How much information should community managers share?

by Martin Reed on 2 May 2008 in Articles

Admins of online communities

It is important that you share information about yourself if you expect your members to do the same. Unfortunately, as an administrator or moderator you are not the same as other members, so how much information should you share?

What is your community’s personality?

In real life, we reveal varying amounts of information about ourselves according to our audience. We may be willing to share sensitive medical information with our family, but would probably try to avoid this in a job interview. You need to understand the personality of your online community before determining whether sharing certain information is a good idea.

What information should you share?

An online community with a jokey atmosphere may not like to hear about your previous bouts of depression; you may well be commended for sharing such a sensitive part of your past, but such a serious topic would not be suitable for such a community. You may however, chose to share information about the time you fainted before getting that vaccination a few years ago as this personal anecdote fits in with the spirit of the community.

Is the information appropriate to share?

It is not a good idea to share everything with your community. Some things about you should be kept personal. If your community is against animal testing, you probably shouldn’t reveal your past as an employee of Huntingdon Life Sciences. You should also think about how people will react to the information you wish to share; does your community frown on the youth of today? If so, you may not wish to share the fact you are only 17 years old!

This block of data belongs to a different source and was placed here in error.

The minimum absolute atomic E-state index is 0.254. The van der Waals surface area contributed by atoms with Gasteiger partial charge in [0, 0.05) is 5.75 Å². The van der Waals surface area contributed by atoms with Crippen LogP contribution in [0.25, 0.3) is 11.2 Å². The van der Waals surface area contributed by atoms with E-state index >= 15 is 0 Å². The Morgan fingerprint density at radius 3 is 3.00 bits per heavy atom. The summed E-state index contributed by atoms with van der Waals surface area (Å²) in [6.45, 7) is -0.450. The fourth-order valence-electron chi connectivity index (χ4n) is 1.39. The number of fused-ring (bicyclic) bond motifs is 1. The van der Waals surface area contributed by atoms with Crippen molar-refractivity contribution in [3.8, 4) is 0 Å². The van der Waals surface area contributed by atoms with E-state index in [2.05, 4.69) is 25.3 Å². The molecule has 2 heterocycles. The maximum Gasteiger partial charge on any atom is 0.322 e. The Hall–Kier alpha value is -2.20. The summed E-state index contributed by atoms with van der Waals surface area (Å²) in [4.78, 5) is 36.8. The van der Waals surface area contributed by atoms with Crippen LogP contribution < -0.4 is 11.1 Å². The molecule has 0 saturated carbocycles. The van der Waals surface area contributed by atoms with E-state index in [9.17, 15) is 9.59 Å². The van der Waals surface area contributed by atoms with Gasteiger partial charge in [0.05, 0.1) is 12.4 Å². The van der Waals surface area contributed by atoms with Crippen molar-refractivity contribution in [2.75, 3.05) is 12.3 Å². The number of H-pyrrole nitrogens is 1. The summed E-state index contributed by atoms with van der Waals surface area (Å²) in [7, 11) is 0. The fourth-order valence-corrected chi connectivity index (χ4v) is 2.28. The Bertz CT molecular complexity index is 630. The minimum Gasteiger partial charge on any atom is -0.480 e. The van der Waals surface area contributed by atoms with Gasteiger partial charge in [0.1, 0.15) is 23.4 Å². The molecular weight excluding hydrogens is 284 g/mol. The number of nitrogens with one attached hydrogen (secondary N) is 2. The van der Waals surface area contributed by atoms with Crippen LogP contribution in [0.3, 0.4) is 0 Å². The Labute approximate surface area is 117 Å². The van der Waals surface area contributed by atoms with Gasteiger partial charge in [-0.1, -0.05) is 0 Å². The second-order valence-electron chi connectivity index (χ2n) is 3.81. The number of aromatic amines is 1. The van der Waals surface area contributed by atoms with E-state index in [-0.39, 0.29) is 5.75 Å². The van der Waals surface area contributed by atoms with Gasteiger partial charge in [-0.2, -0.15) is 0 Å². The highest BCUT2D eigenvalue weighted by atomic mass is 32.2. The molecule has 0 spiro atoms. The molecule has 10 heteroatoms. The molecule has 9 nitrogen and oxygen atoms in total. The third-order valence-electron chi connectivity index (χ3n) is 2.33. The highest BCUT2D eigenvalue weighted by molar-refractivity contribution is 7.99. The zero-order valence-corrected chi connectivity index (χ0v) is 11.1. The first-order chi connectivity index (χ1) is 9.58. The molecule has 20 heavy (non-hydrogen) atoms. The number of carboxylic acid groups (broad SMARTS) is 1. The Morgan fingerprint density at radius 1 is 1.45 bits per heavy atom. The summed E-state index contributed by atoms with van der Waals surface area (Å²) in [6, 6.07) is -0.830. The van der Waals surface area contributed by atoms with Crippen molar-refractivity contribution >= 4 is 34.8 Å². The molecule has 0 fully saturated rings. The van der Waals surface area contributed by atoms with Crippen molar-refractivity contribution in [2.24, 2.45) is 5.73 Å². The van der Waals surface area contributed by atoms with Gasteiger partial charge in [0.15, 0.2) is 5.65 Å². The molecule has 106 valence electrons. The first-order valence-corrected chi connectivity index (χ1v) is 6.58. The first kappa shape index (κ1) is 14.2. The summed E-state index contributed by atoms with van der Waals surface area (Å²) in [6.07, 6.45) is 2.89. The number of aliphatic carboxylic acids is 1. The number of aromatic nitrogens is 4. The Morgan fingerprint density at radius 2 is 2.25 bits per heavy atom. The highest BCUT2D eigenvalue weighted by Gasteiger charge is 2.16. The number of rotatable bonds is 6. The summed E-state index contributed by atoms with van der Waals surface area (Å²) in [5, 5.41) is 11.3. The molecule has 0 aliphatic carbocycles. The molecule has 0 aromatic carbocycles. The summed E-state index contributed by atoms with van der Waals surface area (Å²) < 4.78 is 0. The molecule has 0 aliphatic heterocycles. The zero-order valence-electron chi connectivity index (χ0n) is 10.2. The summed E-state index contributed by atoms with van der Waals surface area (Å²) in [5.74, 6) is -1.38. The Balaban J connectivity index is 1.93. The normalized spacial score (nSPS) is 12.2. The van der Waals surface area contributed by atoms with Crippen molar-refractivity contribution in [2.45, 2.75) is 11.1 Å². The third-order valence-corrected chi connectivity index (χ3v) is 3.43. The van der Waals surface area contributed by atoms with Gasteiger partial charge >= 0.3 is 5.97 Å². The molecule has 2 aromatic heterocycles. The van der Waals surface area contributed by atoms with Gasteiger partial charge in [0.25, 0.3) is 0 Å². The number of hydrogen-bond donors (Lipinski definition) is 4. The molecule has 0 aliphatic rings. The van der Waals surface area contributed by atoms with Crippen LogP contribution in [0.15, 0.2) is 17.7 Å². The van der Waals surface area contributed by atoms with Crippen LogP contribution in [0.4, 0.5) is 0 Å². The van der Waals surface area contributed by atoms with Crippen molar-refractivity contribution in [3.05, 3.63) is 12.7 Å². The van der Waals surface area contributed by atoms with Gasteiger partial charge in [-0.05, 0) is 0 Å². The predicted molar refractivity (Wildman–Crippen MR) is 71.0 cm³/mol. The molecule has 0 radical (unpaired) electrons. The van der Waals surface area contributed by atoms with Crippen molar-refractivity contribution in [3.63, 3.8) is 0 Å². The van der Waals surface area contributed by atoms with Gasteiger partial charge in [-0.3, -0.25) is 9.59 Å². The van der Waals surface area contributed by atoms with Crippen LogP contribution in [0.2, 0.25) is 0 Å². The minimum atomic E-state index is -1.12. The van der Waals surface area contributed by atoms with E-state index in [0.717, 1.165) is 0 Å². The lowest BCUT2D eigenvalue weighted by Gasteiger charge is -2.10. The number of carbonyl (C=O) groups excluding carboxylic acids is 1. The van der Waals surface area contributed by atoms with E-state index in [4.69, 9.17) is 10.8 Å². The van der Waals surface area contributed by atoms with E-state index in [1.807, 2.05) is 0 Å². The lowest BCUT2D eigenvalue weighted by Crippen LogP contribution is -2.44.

Only share what you are comfortable with

When I started Just Chat, I chose to reveal very little personal information about myself. At the same time, I wanted to come across as friendly and approachable. I was happy to share my personality and small anecdotes from time to time, but I didn’t want my community to focus around me – I wanted to take more of a back seat, and allow the community to evolve its own personality.

I was uncomfortable with sharing too much information about myself; I chose not to share my age, because at the time I started Just Chat I was only 19 years of age and thought that this may result in some members deciding they did not need to respect me or the community. Sure, if they decided to be disrespectful I could simply remove their posts or account. However, I chose to avoid the situation by not revealing this information about myself.

Share, but don’t share too much

You will struggle to develop a successful online community if you do not share information about yourself. It is important though, that you know what is appropriate to share, and what isn’t. This depends on the personality of your community and your objectives. Don’t feel forced to share information you are uncomfortable with, but make sure that you do share something from time to time.

When we share, we build relationships and trust. If you share, your community will follow your lead, resulting in a far more interactive and engaging community. Remember – you need to be involved in your community, but you don’t want to overwhelm it. Your online community shouldn’t be full of content that involves you talking about yourself. It should however, involve you and see you sharing some personal information from time to time.